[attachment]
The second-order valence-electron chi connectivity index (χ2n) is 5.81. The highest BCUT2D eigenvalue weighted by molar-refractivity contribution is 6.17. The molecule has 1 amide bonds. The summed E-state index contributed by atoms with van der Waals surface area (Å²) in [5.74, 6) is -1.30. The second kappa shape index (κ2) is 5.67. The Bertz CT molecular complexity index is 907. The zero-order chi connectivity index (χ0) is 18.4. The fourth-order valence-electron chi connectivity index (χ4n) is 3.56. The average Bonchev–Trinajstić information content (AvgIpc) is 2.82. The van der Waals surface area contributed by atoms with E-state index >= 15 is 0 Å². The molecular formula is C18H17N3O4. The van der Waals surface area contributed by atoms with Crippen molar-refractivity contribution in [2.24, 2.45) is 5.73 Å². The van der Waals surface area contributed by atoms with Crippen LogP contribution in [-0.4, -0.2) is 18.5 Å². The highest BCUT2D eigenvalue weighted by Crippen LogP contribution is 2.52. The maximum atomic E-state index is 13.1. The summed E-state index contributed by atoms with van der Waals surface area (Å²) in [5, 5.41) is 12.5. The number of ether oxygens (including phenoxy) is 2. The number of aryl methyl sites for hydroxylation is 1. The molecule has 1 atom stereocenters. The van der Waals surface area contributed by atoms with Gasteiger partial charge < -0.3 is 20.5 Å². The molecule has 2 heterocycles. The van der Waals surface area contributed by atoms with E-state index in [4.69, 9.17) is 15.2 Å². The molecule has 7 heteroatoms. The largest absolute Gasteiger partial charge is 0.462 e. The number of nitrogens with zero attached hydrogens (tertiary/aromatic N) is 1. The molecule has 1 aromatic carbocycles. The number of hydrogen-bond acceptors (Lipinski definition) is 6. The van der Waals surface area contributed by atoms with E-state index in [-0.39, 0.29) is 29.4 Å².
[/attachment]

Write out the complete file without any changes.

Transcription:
The second-order valence-electron chi connectivity index (χ2n) is 5.81. The highest BCUT2D eigenvalue weighted by molar-refractivity contribution is 6.17. The molecule has 1 amide bonds. The summed E-state index contributed by atoms with van der Waals surface area (Å²) in [5.74, 6) is -1.30. The second kappa shape index (κ2) is 5.67. The Bertz CT molecular complexity index is 907. The zero-order chi connectivity index (χ0) is 18.4. The fourth-order valence-electron chi connectivity index (χ4n) is 3.56. The average Bonchev–Trinajstić information content (AvgIpc) is 2.82. The van der Waals surface area contributed by atoms with E-state index >= 15 is 0 Å². The molecular formula is C18H17N3O4. The van der Waals surface area contributed by atoms with Crippen molar-refractivity contribution in [2.24, 2.45) is 5.73 Å². The van der Waals surface area contributed by atoms with Crippen LogP contribution in [-0.4, -0.2) is 18.5 Å². The highest BCUT2D eigenvalue weighted by Crippen LogP contribution is 2.52. The maximum atomic E-state index is 13.1. The summed E-state index contributed by atoms with van der Waals surface area (Å²) in [5, 5.41) is 12.5. The number of ether oxygens (including phenoxy) is 2. The number of aryl methyl sites for hydroxylation is 1. The molecule has 1 atom stereocenters. The van der Waals surface area contributed by atoms with Gasteiger partial charge < -0.3 is 20.5 Å². The molecule has 2 heterocycles. The van der Waals surface area contributed by atoms with E-state index in [4.69, 9.17) is 15.2 Å². The molecule has 7 heteroatoms. The largest absolute Gasteiger partial charge is 0.462 e. The number of nitrogens with zero attached hydrogens (tertiary/aromatic N) is 1. The molecule has 1 aromatic carbocycles. The number of hydrogen-bond acceptors (Lipinski definition) is 6. The van der Waals surface area contributed by atoms with E-state index in [-0.39, 0.29) is 29.4 Å².